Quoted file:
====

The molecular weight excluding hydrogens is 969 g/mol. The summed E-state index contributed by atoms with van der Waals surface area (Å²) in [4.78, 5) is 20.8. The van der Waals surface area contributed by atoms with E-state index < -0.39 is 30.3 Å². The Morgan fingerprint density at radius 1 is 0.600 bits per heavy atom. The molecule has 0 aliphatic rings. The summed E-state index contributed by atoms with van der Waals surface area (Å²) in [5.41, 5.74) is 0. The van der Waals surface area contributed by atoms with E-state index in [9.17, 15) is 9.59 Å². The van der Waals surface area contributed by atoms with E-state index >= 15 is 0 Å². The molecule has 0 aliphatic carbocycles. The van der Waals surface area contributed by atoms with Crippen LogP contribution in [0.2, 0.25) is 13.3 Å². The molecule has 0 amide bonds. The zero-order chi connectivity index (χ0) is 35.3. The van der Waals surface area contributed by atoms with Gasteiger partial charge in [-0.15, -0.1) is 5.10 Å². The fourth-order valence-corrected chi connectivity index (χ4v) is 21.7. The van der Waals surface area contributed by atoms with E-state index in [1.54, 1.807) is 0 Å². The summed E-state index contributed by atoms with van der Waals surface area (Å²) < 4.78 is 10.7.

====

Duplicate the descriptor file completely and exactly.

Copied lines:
The molecular weight excluding hydrogens is 969 g/mol. The summed E-state index contributed by atoms with van der Waals surface area (Å²) in [4.78, 5) is 20.8. The van der Waals surface area contributed by atoms with E-state index < -0.39 is 30.3 Å². The Morgan fingerprint density at radius 1 is 0.600 bits per heavy atom. The molecule has 0 aliphatic rings. The summed E-state index contributed by atoms with van der Waals surface area (Å²) in [5.41, 5.74) is 0. The van der Waals surface area contributed by atoms with E-state index in [9.17, 15) is 9.59 Å². The van der Waals surface area contributed by atoms with E-state index >= 15 is 0 Å². The molecule has 0 aliphatic carbocycles. The van der Waals surface area contributed by atoms with Crippen LogP contribution in [0.2, 0.25) is 13.3 Å². The molecule has 0 amide bonds. The zero-order chi connectivity index (χ0) is 35.3. The van der Waals surface area contributed by atoms with Gasteiger partial charge in [-0.15, -0.1) is 5.10 Å². The fourth-order valence-corrected chi connectivity index (χ4v) is 21.7. The van der Waals surface area contributed by atoms with E-state index in [1.54, 1.807) is 0 Å². The summed E-state index contributed by atoms with van der Waals surface area (Å²) < 4.78 is 10.7.